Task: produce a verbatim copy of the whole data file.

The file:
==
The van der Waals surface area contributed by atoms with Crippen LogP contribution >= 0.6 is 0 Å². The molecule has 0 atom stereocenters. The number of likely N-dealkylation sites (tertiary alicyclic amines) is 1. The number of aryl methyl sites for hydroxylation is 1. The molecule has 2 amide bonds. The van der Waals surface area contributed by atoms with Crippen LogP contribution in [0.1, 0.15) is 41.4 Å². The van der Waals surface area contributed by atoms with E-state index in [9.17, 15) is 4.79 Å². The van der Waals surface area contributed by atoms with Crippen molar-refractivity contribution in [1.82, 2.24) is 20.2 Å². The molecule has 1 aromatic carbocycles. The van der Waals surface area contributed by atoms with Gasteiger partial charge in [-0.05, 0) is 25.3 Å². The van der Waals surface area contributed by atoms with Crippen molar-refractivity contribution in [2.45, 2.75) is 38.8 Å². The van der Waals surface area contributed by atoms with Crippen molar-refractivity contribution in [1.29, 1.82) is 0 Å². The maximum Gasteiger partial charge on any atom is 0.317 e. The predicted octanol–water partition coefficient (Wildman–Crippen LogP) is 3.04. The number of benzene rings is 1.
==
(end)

The van der Waals surface area contributed by atoms with Crippen LogP contribution >= 0.6 is 0 Å². The molecule has 0 atom stereocenters. The number of likely N-dealkylation sites (tertiary alicyclic amines) is 1. The number of aryl methyl sites for hydroxylation is 1. The molecule has 2 amide bonds. The van der Waals surface area contributed by atoms with Crippen LogP contribution in [0.1, 0.15) is 41.4 Å². The van der Waals surface area contributed by atoms with E-state index in [9.17, 15) is 4.79 Å². The van der Waals surface area contributed by atoms with Crippen molar-refractivity contribution in [1.82, 2.24) is 20.2 Å². The molecule has 1 aromatic carbocycles. The van der Waals surface area contributed by atoms with Gasteiger partial charge in [-0.05, 0) is 25.3 Å². The van der Waals surface area contributed by atoms with Crippen molar-refractivity contribution in [2.45, 2.75) is 38.8 Å². The van der Waals surface area contributed by atoms with Crippen molar-refractivity contribution in [1.29, 1.82) is 0 Å². The maximum Gasteiger partial charge on any atom is 0.317 e. The predicted octanol–water partition coefficient (Wildman–Crippen LogP) is 3.04. The number of benzene rings is 1.